Furthermore, opponents of fusionism have begun to support the wielding of government power. This transition is well documented, especially in Stephanie Slade’s recent Reason magazine piece. Devine sees this as akin to older affinities for rationalistic capitalism and economic planning. He draws on his experience as Reagan’s “terrible swift sword of the civil service” to combat these tendencies. For Devine, the failure of rationalist capitalism can be boiled down to the knowledge problem—that is, “the enormous complexity of the world, the limits of science, and the social importance of tradition and custom impose serious limits on the prospects for engineering a rational economy and perfecting society.” Even if we had the most knowledgeable and virtuous people running the system, Devine thinks such efforts are bound to fail.
Despite the depth of this book, I fear it may suffer the same fate as the consensus it so heartily attempts to defend. Indeed, fusionism has been dubbed the “Dead Consensus.” There are two reasons for this. The first is that fusionism is not a particularly sexy political philosophy. It is connected with economists, policy wonks, and lectures that have the tendency to put one to sleep. There is an attractiveness, on the other hand, to post-liberalism, national-populism, and other ideologies coalescing on the new right. This wing of the right does provide some helpful and legitimate critiques of the old conservative guard. Nevertheless, they gain popularity by an appeal to a growing traditionalism in America’s right-leaning youth, not necessarily through cogent argument.
The second reason is deeper. Fusionism, and even forms of traditionalism like Russell Kirk’s, suffers because of the sheer ingratitude of many young conservatives today. This is not true of all on the new right but it seems to be especially true of the younger crowd. Conservatism is built on gratitude. The conservative prioritizes the wisdom of tradition. He understands that he does not know more than the wealth of knowledge that has been passed down to him. Prudent and helpful progress is part of conservatism, but it is only in accordance with tradition that the conservative changes.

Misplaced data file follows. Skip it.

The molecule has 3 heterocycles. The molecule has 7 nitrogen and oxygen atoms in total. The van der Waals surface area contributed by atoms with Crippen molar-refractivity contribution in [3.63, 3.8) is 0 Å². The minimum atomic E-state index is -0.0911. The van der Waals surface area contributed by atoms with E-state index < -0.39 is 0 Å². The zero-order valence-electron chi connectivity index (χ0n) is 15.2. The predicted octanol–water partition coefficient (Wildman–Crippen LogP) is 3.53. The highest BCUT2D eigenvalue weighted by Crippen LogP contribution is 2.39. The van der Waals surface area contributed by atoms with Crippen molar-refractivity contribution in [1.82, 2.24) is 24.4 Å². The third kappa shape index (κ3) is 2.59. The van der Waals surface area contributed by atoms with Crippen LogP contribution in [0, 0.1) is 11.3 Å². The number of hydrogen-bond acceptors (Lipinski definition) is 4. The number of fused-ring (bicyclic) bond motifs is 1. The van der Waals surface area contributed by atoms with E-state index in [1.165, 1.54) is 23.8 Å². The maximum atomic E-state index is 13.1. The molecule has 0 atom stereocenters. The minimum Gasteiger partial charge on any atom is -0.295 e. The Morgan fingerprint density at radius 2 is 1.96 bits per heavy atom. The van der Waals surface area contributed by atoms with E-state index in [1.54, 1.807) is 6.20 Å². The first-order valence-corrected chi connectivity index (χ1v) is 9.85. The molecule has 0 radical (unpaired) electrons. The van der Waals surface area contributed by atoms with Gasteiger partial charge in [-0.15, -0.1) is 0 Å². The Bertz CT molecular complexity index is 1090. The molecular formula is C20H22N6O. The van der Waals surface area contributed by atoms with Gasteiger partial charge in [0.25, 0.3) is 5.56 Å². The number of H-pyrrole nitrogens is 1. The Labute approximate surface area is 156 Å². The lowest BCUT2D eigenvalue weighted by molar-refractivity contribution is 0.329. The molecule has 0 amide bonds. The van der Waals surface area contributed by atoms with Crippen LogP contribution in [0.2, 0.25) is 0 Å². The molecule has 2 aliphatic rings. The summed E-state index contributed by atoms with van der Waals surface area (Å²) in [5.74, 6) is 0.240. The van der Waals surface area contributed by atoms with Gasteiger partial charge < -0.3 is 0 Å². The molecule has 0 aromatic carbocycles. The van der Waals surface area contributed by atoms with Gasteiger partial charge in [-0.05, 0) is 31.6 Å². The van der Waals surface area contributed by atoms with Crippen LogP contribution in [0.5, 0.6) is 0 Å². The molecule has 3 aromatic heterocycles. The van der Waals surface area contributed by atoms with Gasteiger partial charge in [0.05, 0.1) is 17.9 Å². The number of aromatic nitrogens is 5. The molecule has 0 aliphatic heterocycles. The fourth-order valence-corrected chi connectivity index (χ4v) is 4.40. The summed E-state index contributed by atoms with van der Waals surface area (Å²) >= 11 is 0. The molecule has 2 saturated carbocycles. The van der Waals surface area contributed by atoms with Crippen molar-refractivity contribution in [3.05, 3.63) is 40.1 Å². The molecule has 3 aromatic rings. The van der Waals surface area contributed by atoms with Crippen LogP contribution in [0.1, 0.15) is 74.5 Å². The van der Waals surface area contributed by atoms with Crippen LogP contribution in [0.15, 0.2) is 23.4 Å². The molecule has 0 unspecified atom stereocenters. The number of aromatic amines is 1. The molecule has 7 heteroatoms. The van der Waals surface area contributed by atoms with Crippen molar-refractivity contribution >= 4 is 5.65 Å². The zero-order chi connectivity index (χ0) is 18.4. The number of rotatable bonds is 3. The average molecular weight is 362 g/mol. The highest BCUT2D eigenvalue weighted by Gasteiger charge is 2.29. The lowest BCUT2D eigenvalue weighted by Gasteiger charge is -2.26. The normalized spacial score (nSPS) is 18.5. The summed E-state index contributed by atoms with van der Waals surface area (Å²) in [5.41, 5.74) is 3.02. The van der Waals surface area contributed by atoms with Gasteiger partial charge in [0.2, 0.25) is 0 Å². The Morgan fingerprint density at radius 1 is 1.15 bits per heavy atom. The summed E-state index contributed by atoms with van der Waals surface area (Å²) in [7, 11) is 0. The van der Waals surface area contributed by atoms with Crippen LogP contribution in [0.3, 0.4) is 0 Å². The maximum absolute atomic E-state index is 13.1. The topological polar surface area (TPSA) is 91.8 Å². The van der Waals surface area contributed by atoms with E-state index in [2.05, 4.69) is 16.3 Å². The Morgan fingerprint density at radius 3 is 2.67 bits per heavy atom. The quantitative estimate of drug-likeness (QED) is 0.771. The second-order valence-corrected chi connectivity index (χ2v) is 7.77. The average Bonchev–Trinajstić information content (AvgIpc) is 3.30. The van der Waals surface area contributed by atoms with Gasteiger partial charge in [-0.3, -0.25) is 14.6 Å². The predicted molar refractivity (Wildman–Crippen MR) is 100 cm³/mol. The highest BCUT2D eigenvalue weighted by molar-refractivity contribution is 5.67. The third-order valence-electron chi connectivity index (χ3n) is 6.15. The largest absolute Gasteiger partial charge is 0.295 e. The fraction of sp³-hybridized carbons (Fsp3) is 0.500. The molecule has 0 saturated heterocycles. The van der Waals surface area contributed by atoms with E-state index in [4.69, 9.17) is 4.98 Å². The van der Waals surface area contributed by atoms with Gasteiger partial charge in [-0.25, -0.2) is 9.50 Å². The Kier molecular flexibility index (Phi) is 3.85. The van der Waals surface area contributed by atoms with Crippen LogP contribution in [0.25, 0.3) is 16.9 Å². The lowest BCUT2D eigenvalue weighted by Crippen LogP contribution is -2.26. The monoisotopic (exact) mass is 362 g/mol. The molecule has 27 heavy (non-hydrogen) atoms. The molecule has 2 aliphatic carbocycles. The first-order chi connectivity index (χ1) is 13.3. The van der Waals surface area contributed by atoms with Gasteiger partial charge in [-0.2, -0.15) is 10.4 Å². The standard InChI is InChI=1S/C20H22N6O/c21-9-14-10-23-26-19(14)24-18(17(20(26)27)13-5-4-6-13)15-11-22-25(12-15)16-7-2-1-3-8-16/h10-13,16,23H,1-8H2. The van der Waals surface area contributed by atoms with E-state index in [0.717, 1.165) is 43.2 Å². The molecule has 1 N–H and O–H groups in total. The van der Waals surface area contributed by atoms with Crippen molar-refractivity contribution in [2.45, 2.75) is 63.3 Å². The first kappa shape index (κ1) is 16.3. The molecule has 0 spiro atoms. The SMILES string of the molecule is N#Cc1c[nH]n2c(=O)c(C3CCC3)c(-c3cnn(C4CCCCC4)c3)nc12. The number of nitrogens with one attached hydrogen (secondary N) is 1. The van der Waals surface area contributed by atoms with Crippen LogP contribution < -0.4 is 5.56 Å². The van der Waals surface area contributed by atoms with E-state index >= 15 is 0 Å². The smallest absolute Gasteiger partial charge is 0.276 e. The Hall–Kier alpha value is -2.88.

I am often reminded of the late Peter Augustine Lawler’s phrase: “libertarian means for traditionalist ends.” This does not mean, as the new right would have it, that all conservatives are libertarians—far from it. Rather it means that conservatives of the old order understood something fundamental about American constitutional government and, further, about humanity. Concerning constitutional government, they understood that the first rule of such politics is never to take a power that one would not give an enemy. Concerning human nature, while it is true that human beings must be good to be free, there is also a certain degree of freedom that is necessary to start on the road to goodness. In our society, libertarian means seem to be the best way to achieve traditionalist ends. I think Tim Carney said it best on a recent episode of Conservative Conversations: “If I’m a libertarian, it’s because I’m a conservative.”
It may be that we are headed toward a new consensus. Indeed, I am not entirely opposed to such a thing. Nonetheless, if conservatives forget the wisdom of those who came before them, if they forget the goods of fusionism, they will be no more than revolutionaries.
James Davenport is the Academic Program Officer at the Intercollegiate Studies Institute and cohost of the Conservative Conversations with ISI podcast. His writing has also appeared in the Imaginative Conservative, Philanthropy Daily, and more.